I think some of these things just happen organically. I don’t think it was a plan. But I do know that when I wrote the song with Robbie, he was also a singer, and he was always singing a lower part. And so at some point it became obvious to me that Lindsey would eventually do it.

Do you have a favorite track on the album?

Yes, well, I think “Gypsy” stands out clearly as the best track on the album. Without a doubt.

Why do you feel that way?

I just think the whole song came together in a very cohesive way. It’s very musical. Very melodic. All the parts are right. It’s just a very beautiful record. And, of course, that video – I know the record company spent a lot of money on it.

Reportedly it had the biggest budget of any music video produced up to that point.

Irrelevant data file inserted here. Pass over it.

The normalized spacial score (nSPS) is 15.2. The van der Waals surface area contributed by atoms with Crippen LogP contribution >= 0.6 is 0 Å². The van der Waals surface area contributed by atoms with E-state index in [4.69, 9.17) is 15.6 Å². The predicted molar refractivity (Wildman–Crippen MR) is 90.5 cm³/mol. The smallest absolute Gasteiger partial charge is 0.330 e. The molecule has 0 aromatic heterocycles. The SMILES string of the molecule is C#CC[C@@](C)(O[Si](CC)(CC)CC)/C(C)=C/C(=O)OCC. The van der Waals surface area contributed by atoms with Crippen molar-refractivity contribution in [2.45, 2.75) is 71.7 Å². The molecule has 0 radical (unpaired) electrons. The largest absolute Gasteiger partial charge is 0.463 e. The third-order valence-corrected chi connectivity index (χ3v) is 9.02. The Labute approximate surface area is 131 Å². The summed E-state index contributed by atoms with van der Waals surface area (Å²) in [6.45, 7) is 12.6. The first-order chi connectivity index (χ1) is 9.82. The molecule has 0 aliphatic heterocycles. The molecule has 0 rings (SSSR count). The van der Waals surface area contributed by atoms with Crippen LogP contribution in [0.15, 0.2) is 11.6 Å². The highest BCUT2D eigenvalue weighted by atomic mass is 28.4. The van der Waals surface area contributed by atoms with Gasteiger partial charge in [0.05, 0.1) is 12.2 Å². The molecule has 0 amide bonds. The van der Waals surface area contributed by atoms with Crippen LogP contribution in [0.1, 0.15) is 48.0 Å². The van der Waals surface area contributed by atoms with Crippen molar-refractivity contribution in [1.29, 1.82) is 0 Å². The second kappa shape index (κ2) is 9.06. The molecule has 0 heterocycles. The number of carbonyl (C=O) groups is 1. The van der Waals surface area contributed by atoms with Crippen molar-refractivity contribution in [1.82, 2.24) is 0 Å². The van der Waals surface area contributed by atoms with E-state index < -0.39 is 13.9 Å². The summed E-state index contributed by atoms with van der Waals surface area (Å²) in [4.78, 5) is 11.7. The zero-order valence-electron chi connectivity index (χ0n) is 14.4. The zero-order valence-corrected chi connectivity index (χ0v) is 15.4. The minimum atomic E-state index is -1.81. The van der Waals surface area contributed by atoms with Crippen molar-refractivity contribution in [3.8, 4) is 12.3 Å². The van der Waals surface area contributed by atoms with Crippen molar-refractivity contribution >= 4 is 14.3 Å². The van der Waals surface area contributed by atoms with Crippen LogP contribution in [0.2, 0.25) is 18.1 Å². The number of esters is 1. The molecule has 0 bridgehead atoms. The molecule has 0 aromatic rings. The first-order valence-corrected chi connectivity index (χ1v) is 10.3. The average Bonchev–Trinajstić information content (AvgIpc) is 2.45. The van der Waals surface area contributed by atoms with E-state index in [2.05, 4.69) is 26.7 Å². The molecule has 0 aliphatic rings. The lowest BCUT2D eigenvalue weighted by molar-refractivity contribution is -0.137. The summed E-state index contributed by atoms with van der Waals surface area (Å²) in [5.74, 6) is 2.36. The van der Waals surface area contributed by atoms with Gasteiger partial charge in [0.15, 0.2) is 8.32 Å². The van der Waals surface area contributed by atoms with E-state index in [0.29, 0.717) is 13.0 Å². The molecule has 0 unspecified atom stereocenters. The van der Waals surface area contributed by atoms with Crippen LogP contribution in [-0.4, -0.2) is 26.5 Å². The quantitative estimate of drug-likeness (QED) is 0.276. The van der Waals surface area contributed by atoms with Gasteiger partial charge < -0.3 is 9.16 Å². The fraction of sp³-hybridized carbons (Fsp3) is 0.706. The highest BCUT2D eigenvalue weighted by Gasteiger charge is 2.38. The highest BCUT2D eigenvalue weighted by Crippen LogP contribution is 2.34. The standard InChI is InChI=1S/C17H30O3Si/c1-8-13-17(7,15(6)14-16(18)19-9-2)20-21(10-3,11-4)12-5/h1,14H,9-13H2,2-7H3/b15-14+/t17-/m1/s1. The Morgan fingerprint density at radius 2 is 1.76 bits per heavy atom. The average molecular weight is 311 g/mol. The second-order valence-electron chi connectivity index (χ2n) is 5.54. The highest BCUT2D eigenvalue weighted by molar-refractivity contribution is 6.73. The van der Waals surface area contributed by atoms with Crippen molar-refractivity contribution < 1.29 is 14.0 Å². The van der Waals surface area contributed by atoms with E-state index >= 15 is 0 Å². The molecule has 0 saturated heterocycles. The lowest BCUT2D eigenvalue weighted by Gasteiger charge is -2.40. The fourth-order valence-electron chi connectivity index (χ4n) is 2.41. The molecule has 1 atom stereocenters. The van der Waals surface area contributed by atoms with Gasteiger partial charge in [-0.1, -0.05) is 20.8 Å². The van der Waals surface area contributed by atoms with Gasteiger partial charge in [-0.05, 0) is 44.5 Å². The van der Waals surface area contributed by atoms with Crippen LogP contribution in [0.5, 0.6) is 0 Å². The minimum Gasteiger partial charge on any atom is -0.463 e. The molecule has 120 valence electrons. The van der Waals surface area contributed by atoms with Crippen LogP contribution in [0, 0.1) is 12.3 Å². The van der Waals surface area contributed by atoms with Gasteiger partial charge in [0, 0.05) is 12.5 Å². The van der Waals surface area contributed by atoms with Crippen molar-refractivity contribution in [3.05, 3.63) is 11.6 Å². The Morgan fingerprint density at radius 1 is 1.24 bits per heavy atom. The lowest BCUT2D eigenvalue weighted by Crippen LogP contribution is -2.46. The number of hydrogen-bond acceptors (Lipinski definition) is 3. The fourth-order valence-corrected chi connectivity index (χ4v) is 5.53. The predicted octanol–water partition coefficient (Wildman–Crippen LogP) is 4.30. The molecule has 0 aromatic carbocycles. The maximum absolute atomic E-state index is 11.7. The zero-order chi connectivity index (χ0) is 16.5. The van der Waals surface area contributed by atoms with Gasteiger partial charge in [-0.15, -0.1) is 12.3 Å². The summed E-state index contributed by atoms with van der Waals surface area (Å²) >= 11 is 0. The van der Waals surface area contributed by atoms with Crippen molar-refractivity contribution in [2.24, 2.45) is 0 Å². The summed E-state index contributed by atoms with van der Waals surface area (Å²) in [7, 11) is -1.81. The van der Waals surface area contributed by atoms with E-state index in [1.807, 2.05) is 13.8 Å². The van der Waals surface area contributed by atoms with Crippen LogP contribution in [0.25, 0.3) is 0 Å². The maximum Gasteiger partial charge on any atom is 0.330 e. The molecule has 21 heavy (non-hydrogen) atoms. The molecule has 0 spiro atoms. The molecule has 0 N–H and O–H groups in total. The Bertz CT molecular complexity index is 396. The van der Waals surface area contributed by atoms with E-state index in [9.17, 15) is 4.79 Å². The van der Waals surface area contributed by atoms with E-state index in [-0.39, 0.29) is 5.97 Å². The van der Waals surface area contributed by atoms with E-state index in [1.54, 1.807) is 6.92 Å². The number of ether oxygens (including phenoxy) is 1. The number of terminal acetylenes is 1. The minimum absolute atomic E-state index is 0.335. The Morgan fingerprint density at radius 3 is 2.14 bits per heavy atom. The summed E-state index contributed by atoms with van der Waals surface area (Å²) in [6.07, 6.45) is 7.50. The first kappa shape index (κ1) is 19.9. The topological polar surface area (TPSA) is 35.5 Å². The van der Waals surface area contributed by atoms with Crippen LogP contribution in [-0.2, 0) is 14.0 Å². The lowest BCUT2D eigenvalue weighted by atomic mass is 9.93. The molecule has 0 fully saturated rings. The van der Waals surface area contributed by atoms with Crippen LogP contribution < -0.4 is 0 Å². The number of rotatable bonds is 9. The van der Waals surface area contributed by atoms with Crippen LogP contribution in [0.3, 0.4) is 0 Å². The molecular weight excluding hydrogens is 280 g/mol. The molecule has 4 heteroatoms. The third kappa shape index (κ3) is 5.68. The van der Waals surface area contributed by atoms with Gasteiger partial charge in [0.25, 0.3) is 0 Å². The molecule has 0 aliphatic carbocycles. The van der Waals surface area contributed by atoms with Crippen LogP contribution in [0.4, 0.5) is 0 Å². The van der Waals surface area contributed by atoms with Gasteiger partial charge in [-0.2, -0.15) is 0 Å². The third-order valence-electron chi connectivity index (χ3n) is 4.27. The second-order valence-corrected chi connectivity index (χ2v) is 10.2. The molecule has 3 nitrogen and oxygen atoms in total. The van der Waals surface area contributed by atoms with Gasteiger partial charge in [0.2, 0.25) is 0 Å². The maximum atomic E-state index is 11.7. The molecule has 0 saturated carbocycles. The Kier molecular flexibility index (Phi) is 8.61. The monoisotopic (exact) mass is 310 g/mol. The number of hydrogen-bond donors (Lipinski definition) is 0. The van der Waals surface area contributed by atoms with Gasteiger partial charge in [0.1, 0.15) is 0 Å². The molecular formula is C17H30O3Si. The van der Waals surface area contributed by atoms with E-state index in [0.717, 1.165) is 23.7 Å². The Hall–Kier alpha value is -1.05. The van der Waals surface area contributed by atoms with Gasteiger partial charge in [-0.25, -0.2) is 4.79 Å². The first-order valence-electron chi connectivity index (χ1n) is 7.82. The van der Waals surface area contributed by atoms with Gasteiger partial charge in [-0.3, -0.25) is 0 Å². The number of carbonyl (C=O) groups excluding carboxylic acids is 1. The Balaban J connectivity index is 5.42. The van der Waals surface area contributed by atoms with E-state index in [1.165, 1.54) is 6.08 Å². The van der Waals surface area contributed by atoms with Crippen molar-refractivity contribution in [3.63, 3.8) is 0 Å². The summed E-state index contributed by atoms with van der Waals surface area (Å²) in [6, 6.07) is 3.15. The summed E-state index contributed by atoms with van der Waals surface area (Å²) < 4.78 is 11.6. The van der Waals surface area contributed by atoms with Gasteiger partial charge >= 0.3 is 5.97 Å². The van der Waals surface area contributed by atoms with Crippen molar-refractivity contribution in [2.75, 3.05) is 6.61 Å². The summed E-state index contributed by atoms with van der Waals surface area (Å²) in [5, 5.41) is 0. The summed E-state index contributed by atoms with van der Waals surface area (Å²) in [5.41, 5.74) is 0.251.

Yeah. And it’s one of my favorite videos of all time. And I don’t mean just of Fleetwood Mac’s.

What do you recall of shooting the video for “Hold Me”?

“Hold Me” was a nightmare! It was the middle of the desert in Palm Springs, in the height of summer. I don’t know what possessed us to do that. But we sometimes do crazy things [laughs].

Did it feel unnatural that you were doing it at all? MTV, and the idea of music video being a promotional tool, was a very new concept at the time.

I’m sure we were a bit uneasy with doing it. To some extent, I’ve always felt that the music should be the thing that creates the emotion in you, rather than a video. There are so many songs that have become massive hits merely because the video is great, while the song is pretty rubbish. From that point of view I think I’ve always preferred to listen to a song rather than look at it. So it was a bit difficult.